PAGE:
Playing a fade or draw on the golf course alters the trajectory of the shot and allows the golfer to attack certain flag positions, avoid trouble, play to the shape of the hole or control the ball in windy conditions.
The definitions that follow are for right handed golfers, make sure to reverse them if you are a left hander.
Fade - This is a golf shot that starts to the left of the target and curves, in a controlled fashion, from left to right back to the target.
Draw - This is a golf shot that starts to the right of the target and curves, in a controlled fashion, from right to left back to the target.
These types of shots require lots of control but allow the golfer to 'miss' a little and can provide a huge advantage if successful in execution. Therefore, the fade or draw should only be used by more experienced players or if the skill has been practiced thoroughly. To make the execution of either shot easier use the logo on the ball to guide your set up.
This explanation is for a right handed golfer playing a draw shot or a left handed player playing a fade shot. Reverse all directions for the 'other' shot.
When setting up for a draw shot the aim is to start the golf ball out to the right hand side of the target and curve the ball from right to left back to the target. To achieve this we are going to swing as normally as possible but set up to the ball in a slightly different fashion than usual.
1. Pick your target (where you want the ball to end up) - this is target 1.
2. Pick another target to aim at. This second target is the direction you want the ball to travel towards before curving back to target 1 - this is target 2.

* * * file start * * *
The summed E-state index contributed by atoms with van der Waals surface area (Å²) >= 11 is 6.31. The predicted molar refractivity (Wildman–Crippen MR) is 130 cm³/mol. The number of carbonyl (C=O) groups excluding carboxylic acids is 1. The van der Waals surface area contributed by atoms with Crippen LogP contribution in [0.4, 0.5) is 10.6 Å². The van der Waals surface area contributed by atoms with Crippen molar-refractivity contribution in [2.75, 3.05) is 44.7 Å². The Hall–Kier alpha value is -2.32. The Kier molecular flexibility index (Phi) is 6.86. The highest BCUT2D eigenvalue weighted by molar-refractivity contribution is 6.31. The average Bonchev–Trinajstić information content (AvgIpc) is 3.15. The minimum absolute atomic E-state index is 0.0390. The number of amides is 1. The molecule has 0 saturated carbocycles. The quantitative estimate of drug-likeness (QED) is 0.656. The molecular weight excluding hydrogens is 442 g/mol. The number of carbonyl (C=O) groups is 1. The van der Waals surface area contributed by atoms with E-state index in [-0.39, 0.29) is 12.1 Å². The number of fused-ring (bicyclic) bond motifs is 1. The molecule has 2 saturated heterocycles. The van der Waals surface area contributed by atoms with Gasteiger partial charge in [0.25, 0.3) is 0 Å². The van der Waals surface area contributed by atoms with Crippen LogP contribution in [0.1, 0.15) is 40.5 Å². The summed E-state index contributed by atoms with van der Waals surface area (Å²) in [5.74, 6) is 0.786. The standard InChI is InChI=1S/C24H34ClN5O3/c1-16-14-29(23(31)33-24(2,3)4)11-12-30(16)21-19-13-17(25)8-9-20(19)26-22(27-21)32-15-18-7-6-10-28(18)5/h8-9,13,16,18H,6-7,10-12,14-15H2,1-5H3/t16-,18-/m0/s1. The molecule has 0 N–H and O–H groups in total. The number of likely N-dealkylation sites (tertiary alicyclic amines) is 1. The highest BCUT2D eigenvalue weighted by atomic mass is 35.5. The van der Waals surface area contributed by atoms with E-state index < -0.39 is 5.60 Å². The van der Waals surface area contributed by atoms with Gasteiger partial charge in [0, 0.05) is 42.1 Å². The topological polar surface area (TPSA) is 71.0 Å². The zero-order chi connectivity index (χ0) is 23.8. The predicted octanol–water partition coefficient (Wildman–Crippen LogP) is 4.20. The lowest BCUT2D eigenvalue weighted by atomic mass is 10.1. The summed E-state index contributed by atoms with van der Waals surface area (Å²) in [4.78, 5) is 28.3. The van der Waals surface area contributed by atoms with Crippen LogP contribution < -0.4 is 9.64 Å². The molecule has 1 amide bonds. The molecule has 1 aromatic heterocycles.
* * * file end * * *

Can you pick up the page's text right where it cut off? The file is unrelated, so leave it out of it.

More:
3. Set the ball up so that the logo or the writing on the ball (some golf balls even have lines or arrows drawn on them) points towards target 2 - the direction you want the ball to initially travel in. Moving the ball in this way is only possible on the tee or if the course is playing with preferred lies. Setting the ball up in this way helps the visualization process of aiming and gives a reference line (the markings on the ball) with which to aim the body correctly during the next step.
4. Set up to address the golf ball normally using the markings on the golf ball to align your feet. Here the line of your feet should be in a parallel line with the markings on the golf ball which means that the feet, knees, hips and shoulders should all be aiming at target 2.
5. Turn the club face in the hands so that it points at target 1 - this will look a little strange - and then re-grip the golf club as normal. At this point the golf club should be aiming at target 1 while the golf ball logo and all parts of the body should be aiming at target 2.
6. Swing as normally as possible trying to hit the golf ball towards target 2.
If successful, the ball will be projected out towards target 2 because the body and swing are both aiming in this direction. During flight, the golf ball will curve back towards target 1 because of the set up of the golf club face. This means that the club face will be pointing at target 1 during the impact position and so will impart spin to the ball causing it to curve sideways in the air and draw back to target 1.
Using the markings on the golf ball to achieve these shots helps the golfer to trust the aiming process and correctly aim the feet and body when trying to aim at an imaginary target. Without the use of the markings it can feel 'wrong' to the golfer when setting up to the left or right of where the ball needs to end up and the shot can end up being a disaster because of this. Use all aids possible, even the writing on the golf ball, to improve your performance on the course.